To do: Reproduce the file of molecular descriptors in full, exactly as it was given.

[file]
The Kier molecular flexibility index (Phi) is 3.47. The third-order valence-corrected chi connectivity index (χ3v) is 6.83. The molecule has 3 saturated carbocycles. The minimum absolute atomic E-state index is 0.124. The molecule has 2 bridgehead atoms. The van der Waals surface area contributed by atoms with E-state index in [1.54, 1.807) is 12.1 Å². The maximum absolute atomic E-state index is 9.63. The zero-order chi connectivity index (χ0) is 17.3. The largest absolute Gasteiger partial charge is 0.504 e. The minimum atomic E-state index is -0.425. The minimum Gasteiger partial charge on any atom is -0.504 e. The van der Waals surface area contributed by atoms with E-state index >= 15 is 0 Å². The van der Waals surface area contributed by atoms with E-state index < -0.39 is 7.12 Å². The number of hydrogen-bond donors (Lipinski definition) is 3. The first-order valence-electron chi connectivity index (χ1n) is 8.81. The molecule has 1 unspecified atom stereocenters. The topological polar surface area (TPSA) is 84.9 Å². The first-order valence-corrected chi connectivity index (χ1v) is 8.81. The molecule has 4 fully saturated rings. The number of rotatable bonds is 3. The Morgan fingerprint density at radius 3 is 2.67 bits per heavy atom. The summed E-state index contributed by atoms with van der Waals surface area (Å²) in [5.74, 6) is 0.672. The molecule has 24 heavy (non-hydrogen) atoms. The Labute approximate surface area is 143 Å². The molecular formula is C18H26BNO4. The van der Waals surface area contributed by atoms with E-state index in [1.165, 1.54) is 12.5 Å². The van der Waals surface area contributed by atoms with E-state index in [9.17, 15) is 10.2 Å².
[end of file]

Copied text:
The Kier molecular flexibility index (Phi) is 3.47. The third-order valence-corrected chi connectivity index (χ3v) is 6.83. The molecule has 3 saturated carbocycles. The minimum absolute atomic E-state index is 0.124. The molecule has 2 bridgehead atoms. The van der Waals surface area contributed by atoms with E-state index in [1.54, 1.807) is 12.1 Å². The maximum absolute atomic E-state index is 9.63. The zero-order chi connectivity index (χ0) is 17.3. The largest absolute Gasteiger partial charge is 0.504 e. The minimum atomic E-state index is -0.425. The minimum Gasteiger partial charge on any atom is -0.504 e. The van der Waals surface area contributed by atoms with E-state index >= 15 is 0 Å². The van der Waals surface area contributed by atoms with E-state index < -0.39 is 7.12 Å². The number of hydrogen-bond donors (Lipinski definition) is 3. The first-order valence-electron chi connectivity index (χ1n) is 8.81. The molecule has 1 unspecified atom stereocenters. The topological polar surface area (TPSA) is 84.9 Å². The first-order valence-corrected chi connectivity index (χ1v) is 8.81. The molecule has 4 fully saturated rings. The number of rotatable bonds is 3. The Morgan fingerprint density at radius 3 is 2.67 bits per heavy atom. The summed E-state index contributed by atoms with van der Waals surface area (Å²) in [5.74, 6) is 0.672. The molecule has 24 heavy (non-hydrogen) atoms. The Labute approximate surface area is 143 Å². The molecular formula is C18H26BNO4. The van der Waals surface area contributed by atoms with E-state index in [1.165, 1.54) is 12.5 Å². The van der Waals surface area contributed by atoms with E-state index in [9.17, 15) is 10.2 Å².